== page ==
996gt2 wrote in post #16288471
None of the newer APS-C Canons are going to be a big improvement in image quality. Canon's sensor tech has been roughly the same for the past 5-6 years.
If you want a big step up in sensor performance, go full-frame or get a Nikon.
That said, for product photography in controlled lighting, the camera body honestly doesn't matter all that much. The lenses are much more important. Depending on what kind of product photography you do, it could be much more worthwhile to invest in a Tilt-Shift lens or lighting setup over a newer camera body.
That is simply too generic an answer, and I would like to make some observations.
Comparing the XSi to any of the newer crop bodies would show:
- AF is better and faster now (impacts IQ)
- Availability of micro focus adjustments (impacts IQ)
- Metering is new and improved and is a bit more accurate (impacts IQ)
- Burst and fps are pretty darn good at least on a couple of the newer bodies, so if you are looking for just that one shot amidst action, the XSI won't deliver as many keepers (relates to IQ, or at least to the extent of keeper rate)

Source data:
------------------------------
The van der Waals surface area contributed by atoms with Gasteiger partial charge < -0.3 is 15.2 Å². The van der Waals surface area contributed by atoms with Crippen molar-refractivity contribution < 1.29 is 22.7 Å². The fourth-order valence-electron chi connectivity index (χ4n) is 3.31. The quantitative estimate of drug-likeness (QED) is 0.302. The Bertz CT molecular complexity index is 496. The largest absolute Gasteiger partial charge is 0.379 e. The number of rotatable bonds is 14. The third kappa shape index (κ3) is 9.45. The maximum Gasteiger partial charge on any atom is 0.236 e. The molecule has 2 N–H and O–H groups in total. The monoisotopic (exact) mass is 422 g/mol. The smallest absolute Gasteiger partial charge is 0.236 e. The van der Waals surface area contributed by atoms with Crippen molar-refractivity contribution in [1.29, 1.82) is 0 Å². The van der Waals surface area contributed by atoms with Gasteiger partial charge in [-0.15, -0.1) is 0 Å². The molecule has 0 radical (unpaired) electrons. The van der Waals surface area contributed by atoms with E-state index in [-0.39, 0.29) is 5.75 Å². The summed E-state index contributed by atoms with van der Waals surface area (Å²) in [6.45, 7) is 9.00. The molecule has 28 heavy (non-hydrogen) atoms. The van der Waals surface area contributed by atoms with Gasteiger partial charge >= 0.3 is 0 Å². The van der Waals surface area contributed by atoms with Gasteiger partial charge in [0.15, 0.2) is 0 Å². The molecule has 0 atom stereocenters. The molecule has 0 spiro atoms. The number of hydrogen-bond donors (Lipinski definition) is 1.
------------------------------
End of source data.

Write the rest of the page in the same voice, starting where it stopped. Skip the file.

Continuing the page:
- A ton of other new and improved features that could really enhance the photographic experience, and if a photographer is confident of his equipment, and his equipment gives him more tools to be more creative, then that is good (relates to IQ, or at least to the extent of keeper rate)
- Optical wireless flash control, and as we know, light is everything in photography, so better placement of flash controlled by the camera at no extra expense in attachments is a good thing (impacts IQ)
- Ergonomics like size of body, changes in button placement, touch screens, tilt screens, etc could enhance the shooting experience as well.
- More resolution allows flexibility in processing.
- Better in camera JPG engine, so perhaps less time during post processing
So are any of these big improvements in sensor tech? Nope, but the entire combined package, depending on what model you look at in today's crop landscape, is a big improvement overall.
"Sometimes the quality of a photo isn't really dependent on the sensor tech, but the culmination of equipment flexibility, function and feature, photographer's enjoyment and experience with his/her equipment, quality of glass used, light, and heaping pile of creativity and vision." - Teamspeed circa 2013